The basic tenants and worldviews of naturalism, postmodernism and Christian theism are explored and how these worldviews have had an effect on the American culture. The philosophical implications and the tensions manifested out of beliefs established from these worldviews and philosophies.
What is a Worldview?
Everyone has an outlook on life, a particular way they view the world around them, a way that they find meaning and purpose to life, a method to which we view reality, a worldview. A worldview, according to Sire, in The Universe Next Door (2009), is essentially this:
A worldview is a commitment, a fundamental orientation of the heart that can be expressed as a story or in a set of presuppositions (assumptions which may be true, partially true or entirely false) that we hold (consciously or subconsciously, consistently or inconsistently) about the basic constitution of reality, and that provides the foundation on which we live and move and have our being.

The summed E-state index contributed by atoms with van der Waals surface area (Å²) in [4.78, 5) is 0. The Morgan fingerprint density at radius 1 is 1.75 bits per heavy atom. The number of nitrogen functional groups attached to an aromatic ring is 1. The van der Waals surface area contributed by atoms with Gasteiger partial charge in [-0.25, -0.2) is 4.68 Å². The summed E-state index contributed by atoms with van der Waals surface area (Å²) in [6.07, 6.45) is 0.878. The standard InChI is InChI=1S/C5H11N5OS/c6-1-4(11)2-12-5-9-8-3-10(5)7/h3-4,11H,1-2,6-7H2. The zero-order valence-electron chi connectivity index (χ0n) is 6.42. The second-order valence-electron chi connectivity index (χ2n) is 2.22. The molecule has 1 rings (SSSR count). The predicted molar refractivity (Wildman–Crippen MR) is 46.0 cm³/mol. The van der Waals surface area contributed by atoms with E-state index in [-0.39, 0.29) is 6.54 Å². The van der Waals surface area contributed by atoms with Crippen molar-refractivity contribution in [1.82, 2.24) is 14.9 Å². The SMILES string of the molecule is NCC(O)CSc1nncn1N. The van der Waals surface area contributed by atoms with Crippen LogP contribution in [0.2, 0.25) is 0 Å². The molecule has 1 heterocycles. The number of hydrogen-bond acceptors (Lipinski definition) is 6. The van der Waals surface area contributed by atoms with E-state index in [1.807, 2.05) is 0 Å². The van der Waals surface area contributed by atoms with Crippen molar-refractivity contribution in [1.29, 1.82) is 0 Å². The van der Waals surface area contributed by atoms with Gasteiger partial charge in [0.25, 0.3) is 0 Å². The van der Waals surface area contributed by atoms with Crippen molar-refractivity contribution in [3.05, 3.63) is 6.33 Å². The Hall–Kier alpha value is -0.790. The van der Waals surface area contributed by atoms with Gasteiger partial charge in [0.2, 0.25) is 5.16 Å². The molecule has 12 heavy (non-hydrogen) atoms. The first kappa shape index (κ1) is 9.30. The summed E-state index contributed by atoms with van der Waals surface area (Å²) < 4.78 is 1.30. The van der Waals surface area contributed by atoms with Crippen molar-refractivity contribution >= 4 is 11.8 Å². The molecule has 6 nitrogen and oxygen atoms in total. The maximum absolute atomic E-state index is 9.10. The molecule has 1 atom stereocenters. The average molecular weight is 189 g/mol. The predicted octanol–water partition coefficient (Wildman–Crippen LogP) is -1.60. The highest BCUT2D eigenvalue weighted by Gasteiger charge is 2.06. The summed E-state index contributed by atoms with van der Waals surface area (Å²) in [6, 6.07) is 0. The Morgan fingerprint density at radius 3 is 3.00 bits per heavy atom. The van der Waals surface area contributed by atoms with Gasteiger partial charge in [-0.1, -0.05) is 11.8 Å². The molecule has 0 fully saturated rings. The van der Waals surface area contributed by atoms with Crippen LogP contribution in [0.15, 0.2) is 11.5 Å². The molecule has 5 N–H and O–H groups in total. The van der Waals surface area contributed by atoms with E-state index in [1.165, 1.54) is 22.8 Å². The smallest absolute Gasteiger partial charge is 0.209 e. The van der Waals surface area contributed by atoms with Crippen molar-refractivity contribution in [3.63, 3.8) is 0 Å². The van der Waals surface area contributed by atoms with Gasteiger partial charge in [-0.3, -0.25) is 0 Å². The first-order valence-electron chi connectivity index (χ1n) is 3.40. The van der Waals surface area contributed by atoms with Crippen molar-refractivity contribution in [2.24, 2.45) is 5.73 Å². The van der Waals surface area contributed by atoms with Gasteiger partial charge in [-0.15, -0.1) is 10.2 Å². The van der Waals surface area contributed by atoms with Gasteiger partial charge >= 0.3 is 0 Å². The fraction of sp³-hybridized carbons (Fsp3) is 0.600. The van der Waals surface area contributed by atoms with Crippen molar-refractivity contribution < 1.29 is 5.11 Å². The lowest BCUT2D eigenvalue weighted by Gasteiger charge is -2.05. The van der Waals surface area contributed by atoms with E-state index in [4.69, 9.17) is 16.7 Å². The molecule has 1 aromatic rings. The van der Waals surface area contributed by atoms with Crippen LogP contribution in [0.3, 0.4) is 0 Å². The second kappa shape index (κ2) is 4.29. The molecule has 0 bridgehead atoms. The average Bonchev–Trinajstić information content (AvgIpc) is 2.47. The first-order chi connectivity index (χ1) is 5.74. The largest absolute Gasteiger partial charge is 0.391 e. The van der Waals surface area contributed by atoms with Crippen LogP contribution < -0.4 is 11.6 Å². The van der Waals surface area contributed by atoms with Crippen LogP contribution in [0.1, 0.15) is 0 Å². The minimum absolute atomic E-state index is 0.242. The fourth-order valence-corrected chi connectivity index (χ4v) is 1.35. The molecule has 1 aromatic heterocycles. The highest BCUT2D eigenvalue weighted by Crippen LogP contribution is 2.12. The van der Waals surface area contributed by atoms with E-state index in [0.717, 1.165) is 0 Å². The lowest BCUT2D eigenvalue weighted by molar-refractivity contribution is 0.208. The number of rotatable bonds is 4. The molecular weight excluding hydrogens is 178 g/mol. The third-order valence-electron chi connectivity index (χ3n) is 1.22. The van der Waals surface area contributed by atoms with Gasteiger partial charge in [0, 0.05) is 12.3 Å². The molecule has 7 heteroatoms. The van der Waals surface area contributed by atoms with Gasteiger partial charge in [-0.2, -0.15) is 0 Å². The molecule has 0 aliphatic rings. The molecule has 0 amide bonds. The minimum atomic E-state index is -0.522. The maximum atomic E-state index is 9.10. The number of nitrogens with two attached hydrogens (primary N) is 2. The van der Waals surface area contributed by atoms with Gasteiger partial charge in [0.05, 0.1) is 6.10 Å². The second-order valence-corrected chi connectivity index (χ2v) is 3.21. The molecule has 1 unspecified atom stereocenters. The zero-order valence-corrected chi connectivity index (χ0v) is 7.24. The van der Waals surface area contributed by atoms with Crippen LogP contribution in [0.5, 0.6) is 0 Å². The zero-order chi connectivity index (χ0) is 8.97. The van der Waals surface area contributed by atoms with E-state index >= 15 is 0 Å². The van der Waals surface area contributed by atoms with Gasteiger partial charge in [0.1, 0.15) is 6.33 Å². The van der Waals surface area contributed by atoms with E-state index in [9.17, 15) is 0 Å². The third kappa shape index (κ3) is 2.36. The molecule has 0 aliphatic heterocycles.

Each person holds an individualized belief that serves as a type of lens in which to understand their reality and how they relate in it, their thoughts on their existence and how they came to be and these views are held whether or not they have been deeply reflected upon or not or whether the person has simply incorporated the values, morals and beliefs from their familial traditions and/or religious backgrounds. The route a person takes to acquire a worldview is varied and very individualized; however, every person comes to hold their very own.
Worldviews are reflected in societies and the once theistic Judeo-Christian worldview that served as the moral, ethical, and political framework of America began to shift in the early twentieth century. The emergence of secular ideas and teachings directed at these fundamental principles began weakening society’s commitment to their very foundations.
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